On the 500th anniversary of the battle of Marj Dabiq that opened the Middle East to the Ottoman empire, and proved to be a turning point in the region’s history, a two-day conference entitled “1516: The year that changed the Middle East and the world,” was organized by the Center for Arts and Humanities of the Department of History and Archaeology at AUB’s Faculty of Arts and Sciences (FAS).
Thirty-three scholars from major universities in nine countries engaged in an academic analysis of different aspects of the transition from the Mamluk Sultanate of Egypt to the Ottoman Empire. Historians of the Ottoman Empire and Modern Turkey from institutions such as Harvard University; University of California, Davis and San Diego; Sabanci University in Istanbul; Birzeit University; Doha Institute for Graduate Studies; Istanbul University; American University in Cairo; and the Sorbonne, presented a series of working papers that revisited from a global perspective the era in history where most of what came to be known as the Arab world remained within the Ottoman fold for four centuries, before becoming the nation-states of today.
President Fadlo R. Khuri spoke at the conference opening about the significance of the year 1516 and called for continued close collaboration between the various institutions of higher learning based on mutual interest. He shed light on “the long and distinguished history” of AUB’s relationship with Turkey, starting with the fact that the University was founded during Ottoman rule, and referred to Jamal Pasha’s high regard for President Howard Bliss and the mission of the University, as well as the commendation AUB received from the Ottoman government during the First World War for its relief efforts.
“The year 1516 marked the end of Arab cultural and military dominance and ushered in the era of Ottoman dominance. One culture replaced another; serving much of its strengths and certainly no small number of its challenges,” said President Khuri. “This is a remarkable symposium, with some of the key scholars from AUB and from major Turkish and international universities, on the impact of Marj Dabiq, 500 years later, and of the related history and culture.”
The conference opening was also attended by the Ambassador of Turkey to Lebanon, Mr. Çagatay Erciyes; Director of Yunus Emre Turkish Cultural Center, Mr. Cengiz Eroglu; and representatives from the Foreign Economic Relations Board of Turkey, the Turkish-Lebanese Business Council, and the Turkish Cooperation and Coordination Agency (TIKA).
“This battle between the Ottoman Empire and the Mamluk Sultanate of Egypt in the north of Aleppo was a turning point in the history of the Middle East,” said Ambassador Erciyes. “This battle permanently shaped the region’s politics, demographics, and religious movements… I hope that this conference brings a new perspective in understanding the history of our region in retrospect with [the scholars’] valuable intellectual and academic contribution.”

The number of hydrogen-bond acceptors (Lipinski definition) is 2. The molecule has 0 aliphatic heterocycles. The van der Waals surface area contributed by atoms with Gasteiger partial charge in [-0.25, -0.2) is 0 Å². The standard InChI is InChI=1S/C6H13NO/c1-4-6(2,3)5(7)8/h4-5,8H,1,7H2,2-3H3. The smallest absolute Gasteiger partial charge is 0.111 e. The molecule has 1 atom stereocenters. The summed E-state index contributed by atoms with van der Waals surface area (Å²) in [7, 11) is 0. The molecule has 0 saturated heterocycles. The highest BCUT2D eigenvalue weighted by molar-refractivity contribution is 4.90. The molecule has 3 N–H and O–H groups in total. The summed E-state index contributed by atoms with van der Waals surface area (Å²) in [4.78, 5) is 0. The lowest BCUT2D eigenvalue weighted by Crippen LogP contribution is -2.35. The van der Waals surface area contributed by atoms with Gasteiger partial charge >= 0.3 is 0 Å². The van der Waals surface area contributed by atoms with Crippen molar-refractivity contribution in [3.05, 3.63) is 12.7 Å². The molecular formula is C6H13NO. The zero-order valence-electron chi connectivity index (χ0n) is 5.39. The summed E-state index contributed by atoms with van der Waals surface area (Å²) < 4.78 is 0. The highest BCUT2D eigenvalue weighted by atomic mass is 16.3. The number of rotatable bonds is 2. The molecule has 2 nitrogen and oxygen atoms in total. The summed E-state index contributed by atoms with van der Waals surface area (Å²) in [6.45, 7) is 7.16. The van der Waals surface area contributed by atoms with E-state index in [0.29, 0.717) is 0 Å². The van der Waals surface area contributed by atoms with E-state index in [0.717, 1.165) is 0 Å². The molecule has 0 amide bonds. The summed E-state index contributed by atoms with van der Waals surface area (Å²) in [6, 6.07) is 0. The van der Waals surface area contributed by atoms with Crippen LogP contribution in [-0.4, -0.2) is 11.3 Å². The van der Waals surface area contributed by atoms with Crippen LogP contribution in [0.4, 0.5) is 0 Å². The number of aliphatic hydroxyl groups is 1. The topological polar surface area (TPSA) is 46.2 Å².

The conference sessions revolved around five broad themes: space, time, discourse, identity, and everyday life. They offered a critical analysis of the creation of a single legal and commercial area between Yemen and Hungary; the transition through Mamluk and Ottoman eras; and the resulting relationships between the state, society, and religion. The presentations also examined related areas such as the spread of Ottoman Turkish language throughout the region; identity; resulting transformations in culture, sociability, and taste; and the hardening of categories such as Arab, Turk, Rumi, Persian and Franks, as well as Christian, Muslim, Sunni, and Shia within the larger society.
Professor of History and Director of the Center for Arts and Humanities, Dr. Abdulrahim Abu Husayn, spoke about Sultan Selim I’s triumphant entry into Aleppo following the battle and read out testimonials by eye witnesses that reflected the perceptions and impressions of the Damascenes as the new ruler and army marched into Damascus on the first day of Ramadan, 1516.
“Historical circumstances have entwined the fortunes of the Arabs and the Turks, for better or for worse, for more than a millennium,” Dr. Abu Husayn said. “Over time, the nature of this association has varied—and not always according to the balance of power between them. They have been equal partners, subjects, rulers, and at times estranged brethren, bound by a common history and (for most of them) faith too; yet divided by widely diverging interests, especially following the demise of the Ottoman Empire and the rise of the modern nation states on its ruins.”